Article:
Into quickening activity;
and might soon realize the dream of Mr. Astor, in giving rise to
a flourishing commercial empire.
Wreck of a Japanese Junk on the Northwest Coast
THE FOLLOWING EXTRACT of a letter which we received, lately, from
Mr. Wyeth, may be interesting, as throwing some light upon the
question as to the manner in which America has been peopled.
"Are you aware of the fact, that in the winter of 1833,
a Japanese junk was wrecked on the northwest coast, in
the neighborhood of Queen Charlotte's Island; and that
all but two of the crew, then much reduced by
starvation and disease, during a long drift across the
Pacific, were killed by the natives? The two fell into
the hands of the Hudson's Bay Company, and were sent to
England. I saw them, on my arrival at Vancouver, in
Instructions to Captain Bonneville from the Major-General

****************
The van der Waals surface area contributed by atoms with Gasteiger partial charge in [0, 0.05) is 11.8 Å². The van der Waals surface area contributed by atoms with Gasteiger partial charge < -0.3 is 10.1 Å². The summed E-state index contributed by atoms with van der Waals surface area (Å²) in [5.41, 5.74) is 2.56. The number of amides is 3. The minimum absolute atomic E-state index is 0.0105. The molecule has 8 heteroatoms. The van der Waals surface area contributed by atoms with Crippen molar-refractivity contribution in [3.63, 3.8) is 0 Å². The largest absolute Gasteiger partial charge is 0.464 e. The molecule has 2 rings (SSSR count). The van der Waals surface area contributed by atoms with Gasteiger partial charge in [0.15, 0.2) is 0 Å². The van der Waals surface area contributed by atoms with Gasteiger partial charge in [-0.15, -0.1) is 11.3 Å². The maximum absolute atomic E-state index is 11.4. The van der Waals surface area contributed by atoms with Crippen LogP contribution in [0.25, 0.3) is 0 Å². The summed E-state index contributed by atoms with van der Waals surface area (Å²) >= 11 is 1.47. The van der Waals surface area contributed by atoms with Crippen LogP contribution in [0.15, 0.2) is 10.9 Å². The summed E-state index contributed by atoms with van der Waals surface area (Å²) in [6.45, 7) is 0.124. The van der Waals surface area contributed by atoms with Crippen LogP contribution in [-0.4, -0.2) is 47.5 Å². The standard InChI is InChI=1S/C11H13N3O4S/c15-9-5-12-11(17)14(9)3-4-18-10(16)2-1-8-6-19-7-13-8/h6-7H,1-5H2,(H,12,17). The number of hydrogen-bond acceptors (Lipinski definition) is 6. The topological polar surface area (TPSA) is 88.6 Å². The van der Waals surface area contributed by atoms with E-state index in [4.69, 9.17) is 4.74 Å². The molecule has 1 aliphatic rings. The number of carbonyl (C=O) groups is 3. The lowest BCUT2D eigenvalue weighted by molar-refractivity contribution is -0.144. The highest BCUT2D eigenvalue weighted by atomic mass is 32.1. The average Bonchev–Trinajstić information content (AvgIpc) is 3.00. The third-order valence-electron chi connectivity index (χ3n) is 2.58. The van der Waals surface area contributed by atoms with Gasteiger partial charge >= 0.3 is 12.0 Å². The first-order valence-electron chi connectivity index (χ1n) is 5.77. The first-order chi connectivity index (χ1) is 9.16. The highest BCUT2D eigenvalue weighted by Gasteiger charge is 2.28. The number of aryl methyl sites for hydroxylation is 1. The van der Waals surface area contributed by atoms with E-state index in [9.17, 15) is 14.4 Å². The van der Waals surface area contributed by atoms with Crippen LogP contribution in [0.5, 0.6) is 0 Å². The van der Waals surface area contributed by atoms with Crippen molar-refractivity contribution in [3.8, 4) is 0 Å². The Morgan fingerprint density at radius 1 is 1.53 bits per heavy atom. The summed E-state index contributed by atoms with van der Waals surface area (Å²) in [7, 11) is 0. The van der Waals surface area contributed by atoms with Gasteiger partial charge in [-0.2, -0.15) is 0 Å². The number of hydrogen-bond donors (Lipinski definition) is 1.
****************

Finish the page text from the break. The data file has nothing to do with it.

Commanding the Army of the United States.
Head Quarters of the Army.
Washington 29th July 1831.
The leave of absence which you have asked for the purpose of
enabling you to carry into execution your designs of exploring
the country to the Rocky Mountains, and beyond with a view of
assertaining the nature and character of the various tribes of
Indians inhabiting those regions; the trade which might be
profitably carried on with them, the quality of the soil, the
productions, the minerals, the natural history, the climate, the
Geography, and Topography, as well as Geology of the various
parts of the Country within the limits of the Territories
belonging to the United States, between our frontier, and the
Pacific; has been duly considered, and submitted to the War
Department, for approval, and has been sanctioned.